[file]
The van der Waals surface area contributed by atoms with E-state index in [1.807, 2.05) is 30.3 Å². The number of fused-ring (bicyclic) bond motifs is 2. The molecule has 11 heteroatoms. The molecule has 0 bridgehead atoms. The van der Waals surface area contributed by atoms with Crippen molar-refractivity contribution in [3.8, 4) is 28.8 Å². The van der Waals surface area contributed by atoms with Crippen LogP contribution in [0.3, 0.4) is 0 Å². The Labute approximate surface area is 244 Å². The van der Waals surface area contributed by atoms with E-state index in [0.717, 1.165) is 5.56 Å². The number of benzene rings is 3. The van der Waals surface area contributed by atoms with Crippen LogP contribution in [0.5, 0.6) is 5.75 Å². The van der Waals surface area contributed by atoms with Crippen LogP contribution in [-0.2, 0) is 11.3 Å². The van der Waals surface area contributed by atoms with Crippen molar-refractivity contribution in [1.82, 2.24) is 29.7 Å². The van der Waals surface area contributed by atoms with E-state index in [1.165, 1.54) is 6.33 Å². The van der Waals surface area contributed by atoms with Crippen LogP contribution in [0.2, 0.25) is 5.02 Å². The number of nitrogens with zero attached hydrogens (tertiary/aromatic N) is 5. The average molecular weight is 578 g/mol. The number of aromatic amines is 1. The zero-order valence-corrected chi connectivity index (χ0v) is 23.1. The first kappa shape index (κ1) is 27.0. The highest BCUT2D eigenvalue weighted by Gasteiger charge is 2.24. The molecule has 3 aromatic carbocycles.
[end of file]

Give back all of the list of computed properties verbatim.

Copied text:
The van der Waals surface area contributed by atoms with E-state index in [1.807, 2.05) is 30.3 Å². The number of fused-ring (bicyclic) bond motifs is 2. The molecule has 11 heteroatoms. The molecule has 0 bridgehead atoms. The van der Waals surface area contributed by atoms with Crippen molar-refractivity contribution in [3.8, 4) is 28.8 Å². The van der Waals surface area contributed by atoms with Crippen LogP contribution in [0.3, 0.4) is 0 Å². The Labute approximate surface area is 244 Å². The van der Waals surface area contributed by atoms with E-state index in [0.717, 1.165) is 5.56 Å². The number of benzene rings is 3. The van der Waals surface area contributed by atoms with Crippen LogP contribution in [0.5, 0.6) is 5.75 Å². The van der Waals surface area contributed by atoms with Crippen LogP contribution in [-0.2, 0) is 11.3 Å². The van der Waals surface area contributed by atoms with Crippen molar-refractivity contribution in [1.82, 2.24) is 29.7 Å². The van der Waals surface area contributed by atoms with E-state index in [1.165, 1.54) is 6.33 Å². The van der Waals surface area contributed by atoms with Crippen LogP contribution in [0.2, 0.25) is 5.02 Å². The number of nitrogens with zero attached hydrogens (tertiary/aromatic N) is 5. The average molecular weight is 578 g/mol. The number of aromatic amines is 1. The zero-order valence-corrected chi connectivity index (χ0v) is 23.1. The first kappa shape index (κ1) is 27.0. The highest BCUT2D eigenvalue weighted by Gasteiger charge is 2.24. The molecule has 3 aromatic carbocycles.